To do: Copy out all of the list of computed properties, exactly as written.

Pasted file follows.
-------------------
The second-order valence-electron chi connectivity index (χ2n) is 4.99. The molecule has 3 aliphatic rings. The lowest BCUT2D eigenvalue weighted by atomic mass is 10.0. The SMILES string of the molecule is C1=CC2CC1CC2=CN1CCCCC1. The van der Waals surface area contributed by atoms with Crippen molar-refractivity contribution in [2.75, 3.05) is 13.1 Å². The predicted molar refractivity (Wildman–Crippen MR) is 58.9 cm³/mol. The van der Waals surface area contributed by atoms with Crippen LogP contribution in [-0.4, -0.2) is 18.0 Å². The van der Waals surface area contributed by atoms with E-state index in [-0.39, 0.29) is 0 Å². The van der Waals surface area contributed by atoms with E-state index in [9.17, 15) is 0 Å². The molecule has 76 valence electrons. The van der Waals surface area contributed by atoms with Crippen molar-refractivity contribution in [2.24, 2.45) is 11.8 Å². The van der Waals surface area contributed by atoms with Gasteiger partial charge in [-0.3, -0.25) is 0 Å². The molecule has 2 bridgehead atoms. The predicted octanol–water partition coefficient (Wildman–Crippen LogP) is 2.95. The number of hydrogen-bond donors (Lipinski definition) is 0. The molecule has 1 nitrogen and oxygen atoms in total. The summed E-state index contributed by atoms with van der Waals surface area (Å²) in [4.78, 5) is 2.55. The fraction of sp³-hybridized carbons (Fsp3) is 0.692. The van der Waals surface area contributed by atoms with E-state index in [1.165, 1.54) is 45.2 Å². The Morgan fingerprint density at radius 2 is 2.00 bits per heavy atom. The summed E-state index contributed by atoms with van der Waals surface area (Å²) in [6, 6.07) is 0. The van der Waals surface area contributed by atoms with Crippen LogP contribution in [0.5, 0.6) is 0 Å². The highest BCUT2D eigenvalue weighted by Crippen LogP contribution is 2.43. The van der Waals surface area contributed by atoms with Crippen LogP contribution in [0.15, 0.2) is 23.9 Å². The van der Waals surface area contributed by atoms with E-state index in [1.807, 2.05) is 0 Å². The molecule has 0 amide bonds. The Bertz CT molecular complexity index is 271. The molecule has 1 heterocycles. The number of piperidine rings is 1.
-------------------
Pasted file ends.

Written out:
The second-order valence-electron chi connectivity index (χ2n) is 4.99. The molecule has 3 aliphatic rings. The lowest BCUT2D eigenvalue weighted by atomic mass is 10.0. The SMILES string of the molecule is C1=CC2CC1CC2=CN1CCCCC1. The van der Waals surface area contributed by atoms with Crippen molar-refractivity contribution in [2.75, 3.05) is 13.1 Å². The predicted molar refractivity (Wildman–Crippen MR) is 58.9 cm³/mol. The van der Waals surface area contributed by atoms with Crippen LogP contribution in [-0.4, -0.2) is 18.0 Å². The van der Waals surface area contributed by atoms with E-state index in [-0.39, 0.29) is 0 Å². The van der Waals surface area contributed by atoms with E-state index in [9.17, 15) is 0 Å². The molecule has 76 valence electrons. The van der Waals surface area contributed by atoms with Crippen molar-refractivity contribution in [2.24, 2.45) is 11.8 Å². The van der Waals surface area contributed by atoms with Gasteiger partial charge in [-0.3, -0.25) is 0 Å². The molecule has 2 bridgehead atoms. The predicted octanol–water partition coefficient (Wildman–Crippen LogP) is 2.95. The number of hydrogen-bond donors (Lipinski definition) is 0. The molecule has 1 nitrogen and oxygen atoms in total. The summed E-state index contributed by atoms with van der Waals surface area (Å²) in [4.78, 5) is 2.55. The fraction of sp³-hybridized carbons (Fsp3) is 0.692. The van der Waals surface area contributed by atoms with E-state index in [1.165, 1.54) is 45.2 Å². The Morgan fingerprint density at radius 2 is 2.00 bits per heavy atom. The summed E-state index contributed by atoms with van der Waals surface area (Å²) in [6, 6.07) is 0. The van der Waals surface area contributed by atoms with Crippen LogP contribution in [0.5, 0.6) is 0 Å². The highest BCUT2D eigenvalue weighted by Crippen LogP contribution is 2.43. The van der Waals surface area contributed by atoms with Crippen LogP contribution in [0.15, 0.2) is 23.9 Å². The van der Waals surface area contributed by atoms with E-state index in [1.807, 2.05) is 0 Å². The molecule has 0 amide bonds. The Bertz CT molecular complexity index is 271. The molecule has 1 heterocycles. The number of piperidine rings is 1.